转载 support and resistance 2 - swing highs and lows
Posted in: Trading Process and Strategy | August 4, 2008 at 9:06 am , by Lance BeggsIn the last article I stated that support and resistance (for me) is based on previous swing highs and lows, areas o
Posted in: Trading Process and Strategy | August 4, 2008 at 9:06 am , by Lance Beggs
In the last article I stated that support and resistance (for me) is based on previous swing highs and lows, areas of congestion, round numbers and gaps. We’ll now review these types of support and resistance, discussing how to identify them, and how they formed. In this article we’ll start with my favorite support and resistance – swing highs and lows. Why are they my favorite – in my opinion they can form some of the strongest signals.
A swing high is simply a turn point at the top of price action. Price rallies, reaches a top, and then falls. We’ll see a number of examples in the following charts.
How about the swing low? Well, it’s just the opposite. A swing low is simply a turn point at the bottom of price action. Price fell, paused at a low point, and then rallied. Once again we’ll see a number of examples in the following charts.
How exactly do we define a swing high or low? Well, some people like to get very specific. For a swing high they like to see a price bar high, with lower highs on both sides. Others like to see at least two lower highs to the left and two to the right. And of course the swing low is just the opposite – a low with one or two higher lows on each side.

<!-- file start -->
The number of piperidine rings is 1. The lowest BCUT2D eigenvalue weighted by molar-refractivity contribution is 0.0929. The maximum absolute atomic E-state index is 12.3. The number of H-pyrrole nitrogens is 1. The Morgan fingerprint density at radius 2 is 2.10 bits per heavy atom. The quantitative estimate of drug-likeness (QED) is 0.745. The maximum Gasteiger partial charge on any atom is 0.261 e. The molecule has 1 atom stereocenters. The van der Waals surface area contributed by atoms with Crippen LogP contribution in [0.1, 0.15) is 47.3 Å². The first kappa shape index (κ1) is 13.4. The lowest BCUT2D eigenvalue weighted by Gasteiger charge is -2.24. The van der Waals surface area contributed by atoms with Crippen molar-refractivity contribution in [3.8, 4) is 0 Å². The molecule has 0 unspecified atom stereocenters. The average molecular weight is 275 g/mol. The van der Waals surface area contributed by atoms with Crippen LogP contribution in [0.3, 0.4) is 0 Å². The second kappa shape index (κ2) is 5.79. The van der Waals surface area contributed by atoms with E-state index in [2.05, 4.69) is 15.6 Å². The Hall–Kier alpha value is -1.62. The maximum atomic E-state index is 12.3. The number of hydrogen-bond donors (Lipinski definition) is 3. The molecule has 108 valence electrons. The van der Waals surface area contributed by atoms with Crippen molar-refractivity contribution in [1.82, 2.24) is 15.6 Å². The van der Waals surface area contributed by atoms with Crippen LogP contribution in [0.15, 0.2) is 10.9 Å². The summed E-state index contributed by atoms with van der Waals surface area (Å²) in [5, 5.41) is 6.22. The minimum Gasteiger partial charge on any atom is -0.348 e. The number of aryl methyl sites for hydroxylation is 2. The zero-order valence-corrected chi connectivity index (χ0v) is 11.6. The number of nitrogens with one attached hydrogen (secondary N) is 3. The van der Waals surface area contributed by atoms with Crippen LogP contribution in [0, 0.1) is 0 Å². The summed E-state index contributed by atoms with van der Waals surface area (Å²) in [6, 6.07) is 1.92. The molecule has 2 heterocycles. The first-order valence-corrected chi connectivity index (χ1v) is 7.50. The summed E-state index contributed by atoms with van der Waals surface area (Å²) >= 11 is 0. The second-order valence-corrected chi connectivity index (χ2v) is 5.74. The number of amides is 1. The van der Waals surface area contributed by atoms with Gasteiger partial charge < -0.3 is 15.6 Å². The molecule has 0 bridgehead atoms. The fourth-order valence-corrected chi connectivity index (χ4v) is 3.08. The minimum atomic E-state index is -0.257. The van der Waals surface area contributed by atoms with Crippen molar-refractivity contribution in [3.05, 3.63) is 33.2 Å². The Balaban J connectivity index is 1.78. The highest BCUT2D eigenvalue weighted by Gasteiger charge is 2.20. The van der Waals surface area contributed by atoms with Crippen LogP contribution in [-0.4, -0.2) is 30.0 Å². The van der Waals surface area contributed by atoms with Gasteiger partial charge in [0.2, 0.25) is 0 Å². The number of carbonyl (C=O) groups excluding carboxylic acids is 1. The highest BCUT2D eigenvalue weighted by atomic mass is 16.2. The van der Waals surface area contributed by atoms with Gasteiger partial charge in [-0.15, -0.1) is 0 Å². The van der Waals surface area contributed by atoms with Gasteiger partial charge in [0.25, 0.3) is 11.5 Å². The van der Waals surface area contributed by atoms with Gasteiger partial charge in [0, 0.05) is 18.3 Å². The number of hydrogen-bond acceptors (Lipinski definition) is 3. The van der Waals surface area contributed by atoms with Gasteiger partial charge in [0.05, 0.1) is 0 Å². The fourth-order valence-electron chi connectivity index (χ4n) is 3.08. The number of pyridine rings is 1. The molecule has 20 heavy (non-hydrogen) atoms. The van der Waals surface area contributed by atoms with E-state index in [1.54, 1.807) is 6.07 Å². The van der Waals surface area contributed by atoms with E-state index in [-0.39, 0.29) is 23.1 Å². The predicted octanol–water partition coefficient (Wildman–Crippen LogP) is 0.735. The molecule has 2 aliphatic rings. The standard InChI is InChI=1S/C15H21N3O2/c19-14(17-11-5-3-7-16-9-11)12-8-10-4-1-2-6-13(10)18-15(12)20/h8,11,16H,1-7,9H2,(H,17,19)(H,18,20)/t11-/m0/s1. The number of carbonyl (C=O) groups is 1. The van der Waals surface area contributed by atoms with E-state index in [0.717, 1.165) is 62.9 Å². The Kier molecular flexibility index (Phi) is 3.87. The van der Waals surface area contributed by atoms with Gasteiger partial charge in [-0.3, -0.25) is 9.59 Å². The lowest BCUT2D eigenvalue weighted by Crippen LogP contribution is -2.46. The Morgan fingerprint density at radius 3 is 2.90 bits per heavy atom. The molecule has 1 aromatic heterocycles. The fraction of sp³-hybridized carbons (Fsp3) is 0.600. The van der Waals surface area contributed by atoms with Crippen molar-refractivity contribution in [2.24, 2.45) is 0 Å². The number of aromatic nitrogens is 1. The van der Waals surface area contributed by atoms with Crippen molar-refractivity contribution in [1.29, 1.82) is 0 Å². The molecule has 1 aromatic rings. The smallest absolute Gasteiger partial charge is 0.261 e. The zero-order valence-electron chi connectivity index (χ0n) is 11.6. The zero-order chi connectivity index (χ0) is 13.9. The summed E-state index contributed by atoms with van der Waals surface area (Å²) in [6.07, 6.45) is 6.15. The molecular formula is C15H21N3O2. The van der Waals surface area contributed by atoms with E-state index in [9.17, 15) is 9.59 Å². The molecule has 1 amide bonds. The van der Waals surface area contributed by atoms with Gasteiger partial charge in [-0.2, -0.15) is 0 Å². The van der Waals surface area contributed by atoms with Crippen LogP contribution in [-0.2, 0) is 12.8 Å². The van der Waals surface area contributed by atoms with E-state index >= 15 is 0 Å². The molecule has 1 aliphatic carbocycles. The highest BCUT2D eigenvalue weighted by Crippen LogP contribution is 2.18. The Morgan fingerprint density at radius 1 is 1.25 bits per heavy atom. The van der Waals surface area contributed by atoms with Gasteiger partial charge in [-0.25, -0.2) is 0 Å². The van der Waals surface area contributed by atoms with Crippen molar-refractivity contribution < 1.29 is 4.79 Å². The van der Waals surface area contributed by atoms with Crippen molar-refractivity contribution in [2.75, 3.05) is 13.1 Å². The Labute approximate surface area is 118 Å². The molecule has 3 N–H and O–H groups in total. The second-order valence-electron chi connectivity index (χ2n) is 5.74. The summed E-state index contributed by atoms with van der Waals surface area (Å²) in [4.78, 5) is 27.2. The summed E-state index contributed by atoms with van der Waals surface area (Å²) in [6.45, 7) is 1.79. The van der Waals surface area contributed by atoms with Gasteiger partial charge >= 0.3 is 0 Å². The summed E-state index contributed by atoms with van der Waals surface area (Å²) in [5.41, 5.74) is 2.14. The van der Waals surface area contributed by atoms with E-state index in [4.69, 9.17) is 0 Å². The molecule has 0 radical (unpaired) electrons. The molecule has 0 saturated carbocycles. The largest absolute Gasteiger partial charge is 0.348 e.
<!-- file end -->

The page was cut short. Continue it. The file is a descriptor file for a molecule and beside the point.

There’s nothing wrong with this approach, but personally I’m not so restrictive. If it looks like a swing high, it is a swing high. If it looks like a swing low, it is a swing low.
As you look at the swing highs and lows in the following charts, you’ll observe that each is very clearly a turn point. There’s no doubt. Don’t try to make trading any more complicated than it is.
Ok, the most common use of support or resistance is simply as shown in the following two charts.
Firstly, a group of swing highs at an equal (or approximately equal) price area forms an area of resistance. This is the ceiling that restricts further price rise.
You’ll see in the above chart there’s a clear halting of the bullish move at swing highs A, B, C, D and E.
At each of these points, price rallied to approximately 11460, and was turned down.
Why does price continue to fall at this point? Well, the only reason that price ever falls at a swing high is that the supply / demand balance has tipped in favor of the bears. An increase in supply and/or decrease in demand have led (as it must) to price falling.
How or why does the supply / demand balance change at this point? While there can be numerous reasons, the most obvious reason is that traders simply come to expect it to change. Having reviewed the price action history, the trader will have observed that this price area has previously formed resistance. Knowing that resistance is likely to hold again in future, they will be looking at this area as a setup for a potential short trade. The observation of previous resistance in that area, and expectation of it holding again, leads the trader to add to the supply at this area, increasing the likelihood of the resistance area holding.
How do I use this information? Exactly as described above. In our above chart, let’s say I drew the resistance line after formation of swing highs A and B. Then as price rallied to up to that area again at point C, I’d be anticipating an increased likelihood of the resistance holding again. (NOTE: I’m not expecting any guarantees – the level may break – I’m simply expecting a higher probability of it holding) Then, observing evidence of a stall in upward movement within my setup zone, I’d place a limit order to trade short from as close as possible to the highs. I see two real benefits here: